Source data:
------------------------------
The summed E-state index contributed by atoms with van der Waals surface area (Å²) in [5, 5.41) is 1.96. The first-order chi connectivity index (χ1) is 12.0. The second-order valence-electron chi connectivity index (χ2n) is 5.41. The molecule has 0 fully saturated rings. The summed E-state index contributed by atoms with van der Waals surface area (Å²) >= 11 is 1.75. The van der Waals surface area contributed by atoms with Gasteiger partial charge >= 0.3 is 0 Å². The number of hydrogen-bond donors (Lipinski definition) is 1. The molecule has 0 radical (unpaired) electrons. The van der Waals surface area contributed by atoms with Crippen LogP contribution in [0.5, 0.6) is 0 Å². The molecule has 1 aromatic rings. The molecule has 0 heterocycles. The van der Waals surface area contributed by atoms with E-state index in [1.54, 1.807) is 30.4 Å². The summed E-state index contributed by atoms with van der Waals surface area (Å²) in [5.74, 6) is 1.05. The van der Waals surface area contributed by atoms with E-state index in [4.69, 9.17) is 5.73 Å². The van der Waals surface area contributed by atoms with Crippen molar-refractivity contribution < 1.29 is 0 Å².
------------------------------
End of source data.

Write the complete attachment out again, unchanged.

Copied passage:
The summed E-state index contributed by atoms with van der Waals surface area (Å²) in [5, 5.41) is 1.96. The first-order chi connectivity index (χ1) is 12.0. The second-order valence-electron chi connectivity index (χ2n) is 5.41. The molecule has 0 fully saturated rings. The summed E-state index contributed by atoms with van der Waals surface area (Å²) >= 11 is 1.75. The van der Waals surface area contributed by atoms with Gasteiger partial charge >= 0.3 is 0 Å². The number of hydrogen-bond donors (Lipinski definition) is 1. The molecule has 0 radical (unpaired) electrons. The van der Waals surface area contributed by atoms with Crippen LogP contribution in [0.5, 0.6) is 0 Å². The molecule has 1 aromatic rings. The molecule has 0 heterocycles. The van der Waals surface area contributed by atoms with E-state index in [1.54, 1.807) is 30.4 Å². The summed E-state index contributed by atoms with van der Waals surface area (Å²) in [5.74, 6) is 1.05. The van der Waals surface area contributed by atoms with E-state index in [4.69, 9.17) is 5.73 Å². The van der Waals surface area contributed by atoms with Crippen molar-refractivity contribution < 1.29 is 0 Å².